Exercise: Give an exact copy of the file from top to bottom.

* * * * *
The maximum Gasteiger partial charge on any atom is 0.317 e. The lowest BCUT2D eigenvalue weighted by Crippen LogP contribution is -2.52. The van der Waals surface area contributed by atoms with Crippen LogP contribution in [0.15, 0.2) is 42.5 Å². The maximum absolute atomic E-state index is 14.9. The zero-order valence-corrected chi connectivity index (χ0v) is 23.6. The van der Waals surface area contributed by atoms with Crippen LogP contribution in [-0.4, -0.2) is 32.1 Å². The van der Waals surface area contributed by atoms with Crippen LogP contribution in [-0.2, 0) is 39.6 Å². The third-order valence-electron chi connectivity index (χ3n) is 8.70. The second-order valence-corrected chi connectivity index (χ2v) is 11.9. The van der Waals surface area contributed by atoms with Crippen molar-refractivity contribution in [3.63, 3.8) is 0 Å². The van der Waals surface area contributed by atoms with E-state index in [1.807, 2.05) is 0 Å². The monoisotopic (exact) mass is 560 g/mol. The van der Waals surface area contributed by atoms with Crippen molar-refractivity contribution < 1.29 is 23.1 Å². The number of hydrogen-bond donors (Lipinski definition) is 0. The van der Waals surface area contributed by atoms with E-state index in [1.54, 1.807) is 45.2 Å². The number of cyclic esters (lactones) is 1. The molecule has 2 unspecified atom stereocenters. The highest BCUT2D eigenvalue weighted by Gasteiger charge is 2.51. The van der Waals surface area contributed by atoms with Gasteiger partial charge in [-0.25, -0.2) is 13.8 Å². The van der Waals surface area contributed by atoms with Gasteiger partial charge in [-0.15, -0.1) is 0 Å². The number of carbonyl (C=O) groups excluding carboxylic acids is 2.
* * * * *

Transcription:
The maximum Gasteiger partial charge on any atom is 0.317 e. The lowest BCUT2D eigenvalue weighted by Crippen LogP contribution is -2.52. The van der Waals surface area contributed by atoms with Crippen LogP contribution in [0.15, 0.2) is 42.5 Å². The maximum absolute atomic E-state index is 14.9. The zero-order valence-corrected chi connectivity index (χ0v) is 23.6. The van der Waals surface area contributed by atoms with Crippen LogP contribution in [-0.4, -0.2) is 32.1 Å². The van der Waals surface area contributed by atoms with Crippen LogP contribution in [-0.2, 0) is 39.6 Å². The third-order valence-electron chi connectivity index (χ3n) is 8.70. The second-order valence-corrected chi connectivity index (χ2v) is 11.9. The van der Waals surface area contributed by atoms with Crippen molar-refractivity contribution in [3.63, 3.8) is 0 Å². The van der Waals surface area contributed by atoms with E-state index in [1.807, 2.05) is 0 Å². The monoisotopic (exact) mass is 560 g/mol. The van der Waals surface area contributed by atoms with Crippen molar-refractivity contribution < 1.29 is 23.1 Å². The number of hydrogen-bond donors (Lipinski definition) is 0. The van der Waals surface area contributed by atoms with E-state index in [1.54, 1.807) is 45.2 Å². The number of cyclic esters (lactones) is 1. The molecule has 2 unspecified atom stereocenters. The highest BCUT2D eigenvalue weighted by Gasteiger charge is 2.51. The van der Waals surface area contributed by atoms with Gasteiger partial charge in [-0.25, -0.2) is 13.8 Å². The van der Waals surface area contributed by atoms with Gasteiger partial charge in [-0.15, -0.1) is 0 Å². The number of carbonyl (C=O) groups excluding carboxylic acids is 2.